Scriptural examples supporting claim of Bible as word of God


I am seeking passages from the Bible that you believe transcend what mere mortals could have known at the time of writing.
Please share anything that you believe provides evidence of a real God’s involvement in the writing of the text.
One obvious example would be any passage making a claim regarding the Universe or natural world that matches our current knowledge.
What evidence can a subscriber of the Biologos ideology provide in order to help a skeptic believe that God is a real entity and the Bible is His word?
What causes you to embrace the Bible while at the same time, reject all other holy books?
Why are you not simply a deist (please refrain from providing emotional or spiritual experiences as a reason)?
Have you an inherited faith based on habit, or have you tormented your mind in the pursuit of faith?
How do you rationalize your Christian beliefs?

(Mervin Bitikofer) #2

Are you sure you didn’t want to know who the Post Master General under Millard Fillmore was instead? Google and I could probably get right back to you with that one. So okay … you’re running with the $500 questions rather than the $5 ones. I understand.

Some of us think that the prophecies of Isaiah 53 about the messiah-to-be are pretty knock-down astounding! So much so, in fact, that critical scholars at one time insisted those passages must have been written by others later and made to match the now-revealed Christ. It took science to come along and definitively date some parchment fragments to before Christ to lay this skepticism to rest.

This reminds me of somebody making a request of a math teacher: “you know I’ve really taken a fancy to this math stuff you teach and I would like to become a master in it … would you instruct me? Oh - but I insist on learning without you bringing up any numbers of any kind - I really can’t abide those, so don’t bother bringing them up at all.”

But to simply answer your question: Deism won’t be logically dis-proven by anything any of us does, any more than Christianity or atheism will either. So (unlike Christianity for me) I see no compelling reason to consider deism either from scriptures or from life experience. There are a few hints in scripture that could be interpreted in that [deistic] direction, such as Jesus’ parables about absentee kings leaving a manager in charge of the place - but the warp and woof of the whole of scriptures militates against trying to draw any such conclusions from parables that had quite different instructive aims.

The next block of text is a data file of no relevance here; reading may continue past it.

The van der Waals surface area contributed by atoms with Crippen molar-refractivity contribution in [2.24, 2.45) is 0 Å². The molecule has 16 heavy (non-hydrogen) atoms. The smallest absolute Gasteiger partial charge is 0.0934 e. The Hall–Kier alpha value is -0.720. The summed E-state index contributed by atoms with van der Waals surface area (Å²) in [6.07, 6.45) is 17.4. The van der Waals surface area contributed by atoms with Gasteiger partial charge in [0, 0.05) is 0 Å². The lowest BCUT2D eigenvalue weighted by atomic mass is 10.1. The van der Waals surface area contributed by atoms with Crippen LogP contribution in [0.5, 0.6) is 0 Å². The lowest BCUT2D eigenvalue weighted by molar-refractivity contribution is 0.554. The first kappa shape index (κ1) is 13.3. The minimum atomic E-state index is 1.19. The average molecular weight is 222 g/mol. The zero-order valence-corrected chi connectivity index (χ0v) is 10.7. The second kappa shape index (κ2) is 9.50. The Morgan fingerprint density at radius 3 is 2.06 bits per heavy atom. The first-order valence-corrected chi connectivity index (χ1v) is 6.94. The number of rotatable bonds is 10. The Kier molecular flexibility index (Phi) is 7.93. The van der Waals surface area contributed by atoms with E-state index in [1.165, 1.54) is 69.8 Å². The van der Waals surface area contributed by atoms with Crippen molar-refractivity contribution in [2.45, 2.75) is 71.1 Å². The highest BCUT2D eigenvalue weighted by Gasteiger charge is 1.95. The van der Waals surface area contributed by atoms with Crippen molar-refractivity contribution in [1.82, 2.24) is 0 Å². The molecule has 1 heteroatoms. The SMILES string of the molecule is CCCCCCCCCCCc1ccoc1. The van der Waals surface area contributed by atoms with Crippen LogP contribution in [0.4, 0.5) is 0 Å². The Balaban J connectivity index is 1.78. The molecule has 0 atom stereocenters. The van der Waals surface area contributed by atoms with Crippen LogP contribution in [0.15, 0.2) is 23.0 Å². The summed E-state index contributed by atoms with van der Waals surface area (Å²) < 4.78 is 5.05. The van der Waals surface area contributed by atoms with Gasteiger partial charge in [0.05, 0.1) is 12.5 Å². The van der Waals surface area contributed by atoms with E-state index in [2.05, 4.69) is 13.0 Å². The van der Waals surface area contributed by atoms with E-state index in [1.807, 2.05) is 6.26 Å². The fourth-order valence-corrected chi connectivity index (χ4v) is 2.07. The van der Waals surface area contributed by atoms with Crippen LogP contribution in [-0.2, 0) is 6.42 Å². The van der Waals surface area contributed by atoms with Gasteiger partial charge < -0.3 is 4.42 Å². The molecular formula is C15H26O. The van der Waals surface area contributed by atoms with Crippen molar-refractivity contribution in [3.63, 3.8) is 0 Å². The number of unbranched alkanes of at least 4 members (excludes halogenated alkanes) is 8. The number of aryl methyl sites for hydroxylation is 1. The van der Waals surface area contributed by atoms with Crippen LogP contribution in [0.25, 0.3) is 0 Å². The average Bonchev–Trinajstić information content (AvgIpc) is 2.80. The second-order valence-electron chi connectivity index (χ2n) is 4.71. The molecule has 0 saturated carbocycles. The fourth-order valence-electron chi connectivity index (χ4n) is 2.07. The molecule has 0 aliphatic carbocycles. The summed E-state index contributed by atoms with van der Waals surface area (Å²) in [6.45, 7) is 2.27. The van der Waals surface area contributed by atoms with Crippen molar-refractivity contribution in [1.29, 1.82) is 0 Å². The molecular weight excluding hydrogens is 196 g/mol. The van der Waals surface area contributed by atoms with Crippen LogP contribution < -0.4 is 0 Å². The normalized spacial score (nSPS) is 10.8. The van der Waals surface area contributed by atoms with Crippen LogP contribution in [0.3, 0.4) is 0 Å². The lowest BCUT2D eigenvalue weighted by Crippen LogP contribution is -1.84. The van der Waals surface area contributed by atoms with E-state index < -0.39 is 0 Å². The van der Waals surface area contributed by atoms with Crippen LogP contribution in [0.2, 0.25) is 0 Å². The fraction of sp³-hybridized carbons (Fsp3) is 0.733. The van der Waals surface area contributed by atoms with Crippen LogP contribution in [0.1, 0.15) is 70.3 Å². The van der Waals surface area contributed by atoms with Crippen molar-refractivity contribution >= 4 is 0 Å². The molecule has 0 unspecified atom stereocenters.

What makes you think Christians are compelled to reject all other holy books? The typical line of thought this comes from is that these books all express logically exclusive truths, and so they can’t all be right. I find this to be almost entirely nonsense. Yes there will be some exclusive truth claims, and necessary choices at certain points. But I suspect there would be much in the Quran or the Bhagavad Gita or ____ that I might likely agree with and find edifying if I had read them. I’m certainly in no position to reject stuff I haven’t read. So this materialist trope about one religion needing to be 100% right, necessitating all the others being 100% wrong is about as rational as my finding a mistake in a science textbook of the past and deciding then that the whole of science must be a bunch of bunk. That only things like science are permitted to develop, grow, celebrate change, while religions are apparently required to appear in complete perfection for all times and ages at once is not something that is defensible at any coherent level.

Will leave it here for now. Thanks for asking - and seriously - these are good questions!
[edited to correct a few wordings…]


This is both interesting and an example of what I am after. Thank you.

That is actually how I rationalize the utter lack of intervention today. We’ve been left to our own devices, being given only the Holy Spirit to guide and comfort us (certainly not to give us powers). But one day the king shall return and see how we all went in His absence (The Parable of the Ten Minas).

Agreed. I have often found truth in the unlikeliest of places. Though not one of those sources has the whole truth. It is my hope that the Bible does though, and it is simply my current interpretation that prevents me from seeing that.

I am also often frustrated that scientists get a free pass to be wrong and limitless chances to improve, but Christians get only one chance with the Bible, and if they get it wrong (which many, like Ken Ham, have) the Bible is out for all time.

(Mervin Bitikofer) #4

If I could have given your post above multiple “likes”, I would have!

(Mervin Bitikofer) #5

So is your sense of God’s absence driven by a conviction that things should not be as they are if God were truly present?

To jump back on one or two more of your OP questions since nobody else seems to be getting in line here…

If by this you mean a text is dictated by God to an essentially “dumb” mouthpiece (or hand holding a quill, I guess) then I doubt evidence will be forthcoming - especially if that’s not what happened. I do hold the Bible in special regard and consider it the Christian text to learn from. But my veneration of it is only because of who it has directed me to … God as known in Christ. Once Christ is “in view”, all signs pointing the way to him (e.g. the Bible) are now of only associative importance - i.e. important because of their proximity in helping us to find / know / follow Christ; but not important for anything in and of themselves apart from Christ. [see John 5:39]. And I would further add that the Old Testament is only important (from our peculiarly Christocentric point of view) for setting the stage for the New Testament to help us better understand that. But it is also true that we Christians shamelessly use the N.T. as our lens through which we see and understand the O.T. In doing so we follow the legacy of the earliest apostles.